Why I don’t share Elsevier’s vision of the transition to open access

Screenshot: Working towards open access

Last week Elsevier’s VP for Policy and Communications, Gemma Hersh, published a think-piece on the company’s vision of the transition to open access (OA). She makes some valid points but glosses over others that I would like to pick up on. Some of Elsevier’s vision is self-serving, but that should come as no surprise since the company has skin in the game and naturally wants to defend its considerable commercial interests.  And some of it is, frankly, bizarre. You can read the whole article for yourself – it’s not long. I would recommend also having a look at the reaction from the OECD’s Toby Green. Below, I have highlighted and commented  on (in blue) the portions that struck me, and tried to fill in some of the missing pieces of what is a very tricky puzzle.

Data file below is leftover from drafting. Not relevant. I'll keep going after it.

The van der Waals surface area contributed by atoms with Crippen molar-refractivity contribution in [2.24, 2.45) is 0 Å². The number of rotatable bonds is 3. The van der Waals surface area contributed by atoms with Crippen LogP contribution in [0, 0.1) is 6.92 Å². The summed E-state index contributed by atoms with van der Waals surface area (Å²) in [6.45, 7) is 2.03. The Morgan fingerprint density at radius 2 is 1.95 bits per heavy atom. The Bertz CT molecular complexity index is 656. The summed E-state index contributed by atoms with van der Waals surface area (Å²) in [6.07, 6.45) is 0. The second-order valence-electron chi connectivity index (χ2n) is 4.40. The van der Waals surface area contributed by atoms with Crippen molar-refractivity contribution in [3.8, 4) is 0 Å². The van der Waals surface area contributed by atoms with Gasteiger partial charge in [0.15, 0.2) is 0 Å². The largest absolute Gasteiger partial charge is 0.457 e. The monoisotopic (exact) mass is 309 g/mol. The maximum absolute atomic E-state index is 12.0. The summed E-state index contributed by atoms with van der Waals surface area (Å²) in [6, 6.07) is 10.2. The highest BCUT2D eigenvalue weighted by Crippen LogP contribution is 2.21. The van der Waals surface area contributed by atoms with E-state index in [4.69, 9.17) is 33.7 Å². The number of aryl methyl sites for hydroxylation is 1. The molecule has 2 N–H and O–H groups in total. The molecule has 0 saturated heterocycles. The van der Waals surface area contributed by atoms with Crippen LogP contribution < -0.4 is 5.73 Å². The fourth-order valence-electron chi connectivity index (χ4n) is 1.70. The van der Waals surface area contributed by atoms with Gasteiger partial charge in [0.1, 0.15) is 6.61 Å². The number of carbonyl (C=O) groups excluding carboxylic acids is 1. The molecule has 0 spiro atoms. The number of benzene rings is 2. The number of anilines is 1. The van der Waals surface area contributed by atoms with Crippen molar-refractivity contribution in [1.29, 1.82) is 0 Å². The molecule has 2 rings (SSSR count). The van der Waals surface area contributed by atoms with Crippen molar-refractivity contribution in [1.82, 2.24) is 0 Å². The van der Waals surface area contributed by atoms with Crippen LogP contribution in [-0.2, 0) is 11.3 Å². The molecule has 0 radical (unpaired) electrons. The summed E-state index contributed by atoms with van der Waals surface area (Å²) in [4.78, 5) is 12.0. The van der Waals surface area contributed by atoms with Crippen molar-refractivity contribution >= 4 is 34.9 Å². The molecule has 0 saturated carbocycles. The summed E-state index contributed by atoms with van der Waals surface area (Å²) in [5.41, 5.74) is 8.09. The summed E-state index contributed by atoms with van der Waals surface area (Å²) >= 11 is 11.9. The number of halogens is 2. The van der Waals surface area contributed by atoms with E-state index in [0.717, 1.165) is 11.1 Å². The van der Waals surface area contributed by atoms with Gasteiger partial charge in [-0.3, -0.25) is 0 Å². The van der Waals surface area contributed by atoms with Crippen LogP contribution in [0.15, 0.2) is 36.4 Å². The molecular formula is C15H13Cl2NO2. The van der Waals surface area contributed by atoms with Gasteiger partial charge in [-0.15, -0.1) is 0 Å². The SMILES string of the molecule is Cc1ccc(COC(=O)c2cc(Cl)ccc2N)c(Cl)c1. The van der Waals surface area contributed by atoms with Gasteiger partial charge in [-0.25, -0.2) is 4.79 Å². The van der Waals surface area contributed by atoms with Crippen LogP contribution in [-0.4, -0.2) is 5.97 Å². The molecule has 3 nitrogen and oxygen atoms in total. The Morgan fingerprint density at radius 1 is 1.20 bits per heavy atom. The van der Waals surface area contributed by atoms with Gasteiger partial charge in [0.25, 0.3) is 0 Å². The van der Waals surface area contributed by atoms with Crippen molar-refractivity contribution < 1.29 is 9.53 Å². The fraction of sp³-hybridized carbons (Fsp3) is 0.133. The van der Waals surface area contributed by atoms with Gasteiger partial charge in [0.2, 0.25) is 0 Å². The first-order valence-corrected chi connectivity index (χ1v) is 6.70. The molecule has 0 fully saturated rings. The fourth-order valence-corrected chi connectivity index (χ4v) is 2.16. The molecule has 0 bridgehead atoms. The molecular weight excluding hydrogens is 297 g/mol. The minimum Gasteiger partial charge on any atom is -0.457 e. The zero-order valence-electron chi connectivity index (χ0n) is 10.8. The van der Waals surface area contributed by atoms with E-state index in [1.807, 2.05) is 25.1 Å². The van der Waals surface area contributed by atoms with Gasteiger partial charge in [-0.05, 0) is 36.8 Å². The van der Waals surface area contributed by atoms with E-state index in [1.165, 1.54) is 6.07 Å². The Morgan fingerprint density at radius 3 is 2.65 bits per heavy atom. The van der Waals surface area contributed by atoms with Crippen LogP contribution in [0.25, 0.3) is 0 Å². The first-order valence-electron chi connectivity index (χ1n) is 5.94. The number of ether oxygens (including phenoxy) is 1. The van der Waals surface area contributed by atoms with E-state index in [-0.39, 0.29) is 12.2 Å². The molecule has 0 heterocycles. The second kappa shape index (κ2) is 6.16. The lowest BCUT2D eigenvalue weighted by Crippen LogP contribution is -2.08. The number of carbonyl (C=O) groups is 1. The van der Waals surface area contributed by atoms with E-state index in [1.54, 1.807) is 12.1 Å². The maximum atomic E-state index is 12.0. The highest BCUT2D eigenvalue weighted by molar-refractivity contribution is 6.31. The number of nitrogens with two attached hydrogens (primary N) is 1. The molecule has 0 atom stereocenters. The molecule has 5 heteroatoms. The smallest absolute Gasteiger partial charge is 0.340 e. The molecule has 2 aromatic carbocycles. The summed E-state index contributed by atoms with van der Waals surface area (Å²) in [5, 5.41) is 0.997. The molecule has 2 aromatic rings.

The article opens constructively:

“Elsevier […] is thinking about how […] alternative access models tailored to geographical needs and expectations can help us further advance open access.”

  • ‘Tailored’ sounds like a euphemism. In part, it reflects consideration of differences in the research intensity of different nations (even in the developed world), which means that there would be winners and losers in a switch to a gold OA model funded by article processing charges (APCs); but there is no recognition of the constraints due to ongoing global inequalities. OA ameliorates that immediately as far as accessing the literature goes, though we need to think hard about how to create OA business models that address the challenges to authors from the global south.

“Elsevier and other STM publishers generally agree with many of the authors’ observations and recommendations, notably that there may be enough money in the system overall to transition globally to gold open access.”